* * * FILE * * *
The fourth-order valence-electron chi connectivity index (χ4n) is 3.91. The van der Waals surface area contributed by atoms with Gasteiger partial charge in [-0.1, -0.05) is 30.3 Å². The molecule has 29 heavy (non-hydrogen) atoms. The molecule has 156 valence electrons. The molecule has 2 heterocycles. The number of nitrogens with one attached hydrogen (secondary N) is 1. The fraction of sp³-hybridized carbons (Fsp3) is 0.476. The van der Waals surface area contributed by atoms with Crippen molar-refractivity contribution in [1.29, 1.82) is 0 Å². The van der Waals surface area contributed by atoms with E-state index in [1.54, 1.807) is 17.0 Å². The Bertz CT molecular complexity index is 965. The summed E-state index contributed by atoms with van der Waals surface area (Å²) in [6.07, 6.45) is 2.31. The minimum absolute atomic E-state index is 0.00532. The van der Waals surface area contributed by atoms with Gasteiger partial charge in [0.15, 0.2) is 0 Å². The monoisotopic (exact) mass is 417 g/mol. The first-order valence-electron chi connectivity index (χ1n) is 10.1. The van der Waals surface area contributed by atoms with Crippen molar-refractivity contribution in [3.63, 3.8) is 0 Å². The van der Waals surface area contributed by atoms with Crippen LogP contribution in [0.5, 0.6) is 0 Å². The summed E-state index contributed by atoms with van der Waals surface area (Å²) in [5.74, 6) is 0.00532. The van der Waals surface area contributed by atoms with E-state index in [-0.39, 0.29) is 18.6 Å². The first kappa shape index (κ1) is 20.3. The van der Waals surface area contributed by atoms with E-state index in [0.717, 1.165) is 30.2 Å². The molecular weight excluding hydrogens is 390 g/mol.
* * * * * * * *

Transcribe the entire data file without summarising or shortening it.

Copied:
The fourth-order valence-electron chi connectivity index (χ4n) is 3.91. The van der Waals surface area contributed by atoms with Gasteiger partial charge in [-0.1, -0.05) is 30.3 Å². The molecule has 29 heavy (non-hydrogen) atoms. The molecule has 156 valence electrons. The molecule has 2 heterocycles. The number of nitrogens with one attached hydrogen (secondary N) is 1. The fraction of sp³-hybridized carbons (Fsp3) is 0.476. The van der Waals surface area contributed by atoms with Crippen molar-refractivity contribution in [1.29, 1.82) is 0 Å². The van der Waals surface area contributed by atoms with E-state index in [1.54, 1.807) is 17.0 Å². The Bertz CT molecular complexity index is 965. The summed E-state index contributed by atoms with van der Waals surface area (Å²) in [6.07, 6.45) is 2.31. The minimum absolute atomic E-state index is 0.00532. The van der Waals surface area contributed by atoms with Gasteiger partial charge in [0.15, 0.2) is 0 Å². The monoisotopic (exact) mass is 417 g/mol. The first-order valence-electron chi connectivity index (χ1n) is 10.1. The van der Waals surface area contributed by atoms with Crippen molar-refractivity contribution in [3.63, 3.8) is 0 Å². The van der Waals surface area contributed by atoms with Crippen LogP contribution in [0.5, 0.6) is 0 Å². The summed E-state index contributed by atoms with van der Waals surface area (Å²) in [5.74, 6) is 0.00532. The van der Waals surface area contributed by atoms with E-state index in [-0.39, 0.29) is 18.6 Å². The first kappa shape index (κ1) is 20.3. The van der Waals surface area contributed by atoms with E-state index in [0.717, 1.165) is 30.2 Å². The molecular weight excluding hydrogens is 390 g/mol.